The SS Nar was on route from Sunderland for Burghead on the shores of the Moray Firth carrying a cargo of coal when it foundered off Garmouth on the 13th December 1904. It is well broken up now, lying in 12 metres of water on a sandy bottom where its boiler, various plates, capstans, winches and other rusting remains have become home to a large variety of marine life. This was my first opportunity to dive the Nar during a weekend of wreck diving out of Lossiemouth with North East Dive. We also dived the San Tiburcio and the Unity, both of which I hadn’t dived in 6 or 7 years at least.
Continue reading “The Wreck of the Nar, Moray Firth – June 2014”
The last time I dived the Farne Islands must have been about 7 or 8 years ago, probably the year that I started diving. The islands make frequent appearances on television programs due to their bird colonies and also due to the seal population. It is the opportunity to dive with the seals that is the draw for divers visiting the Farnes and I didn’t have to think twice when an invitation to do so came from a friend.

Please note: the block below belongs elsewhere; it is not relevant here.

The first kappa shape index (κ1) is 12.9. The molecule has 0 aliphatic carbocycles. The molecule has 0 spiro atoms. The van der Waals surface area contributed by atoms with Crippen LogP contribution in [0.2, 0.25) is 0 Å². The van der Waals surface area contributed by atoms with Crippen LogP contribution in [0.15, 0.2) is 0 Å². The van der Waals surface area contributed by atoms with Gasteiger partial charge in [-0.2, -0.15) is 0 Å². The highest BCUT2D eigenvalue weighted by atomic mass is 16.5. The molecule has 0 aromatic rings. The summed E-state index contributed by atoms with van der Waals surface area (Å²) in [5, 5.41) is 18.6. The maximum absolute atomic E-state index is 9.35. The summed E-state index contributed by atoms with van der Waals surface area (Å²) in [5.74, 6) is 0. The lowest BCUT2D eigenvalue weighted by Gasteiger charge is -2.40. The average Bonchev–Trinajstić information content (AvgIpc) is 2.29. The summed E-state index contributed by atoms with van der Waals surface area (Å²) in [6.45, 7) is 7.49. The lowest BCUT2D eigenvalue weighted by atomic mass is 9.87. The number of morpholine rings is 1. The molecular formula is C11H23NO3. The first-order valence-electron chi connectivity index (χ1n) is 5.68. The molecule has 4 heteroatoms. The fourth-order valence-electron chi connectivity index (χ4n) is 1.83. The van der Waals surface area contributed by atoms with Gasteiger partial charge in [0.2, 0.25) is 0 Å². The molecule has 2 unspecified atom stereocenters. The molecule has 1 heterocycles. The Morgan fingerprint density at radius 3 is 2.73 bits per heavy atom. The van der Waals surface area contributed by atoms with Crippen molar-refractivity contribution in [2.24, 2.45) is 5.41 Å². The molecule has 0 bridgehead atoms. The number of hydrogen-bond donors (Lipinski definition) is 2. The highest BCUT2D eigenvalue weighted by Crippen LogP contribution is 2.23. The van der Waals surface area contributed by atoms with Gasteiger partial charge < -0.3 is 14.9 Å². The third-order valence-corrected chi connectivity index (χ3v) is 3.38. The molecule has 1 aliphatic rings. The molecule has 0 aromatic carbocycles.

It was an overcast day when we arrived at Seahouses to meet up with the others and board one of Billy Shiel’s boats the Glad Tidings VII. Continue reading “Farne Islands – August 2013”
We returned to Loch Carron at the end of June to dive Conservation Bay again. You can read more about our previous visit as well as where it is etc. by clicking here. We also dived Inverinate the same weekend which is the subject of another earlier post.
Having sussed out the best time to dive here we were able to relax a bit more than last time and enjoy this stunning site. We headed a good bit further along the wall to where it starts to peter out until meeting the sea bed and disappearing completely.
Continue reading “Back to Conservation Bay, Loch Carron – June 2013”
Yet another of this years dives that was a first for me, on a wreck this time and one whose identity is unknown. This is fairly unusual as most of the wrecks dived by recreational divers have been identified and it is usually possible with a bit of Googling to find out how the vessel met its fate. Not so for this particular wreck which consists of a good sized boiler and a collection of other wreckage strewn across the bottom at a depth of approximately 26m not far from Cullen.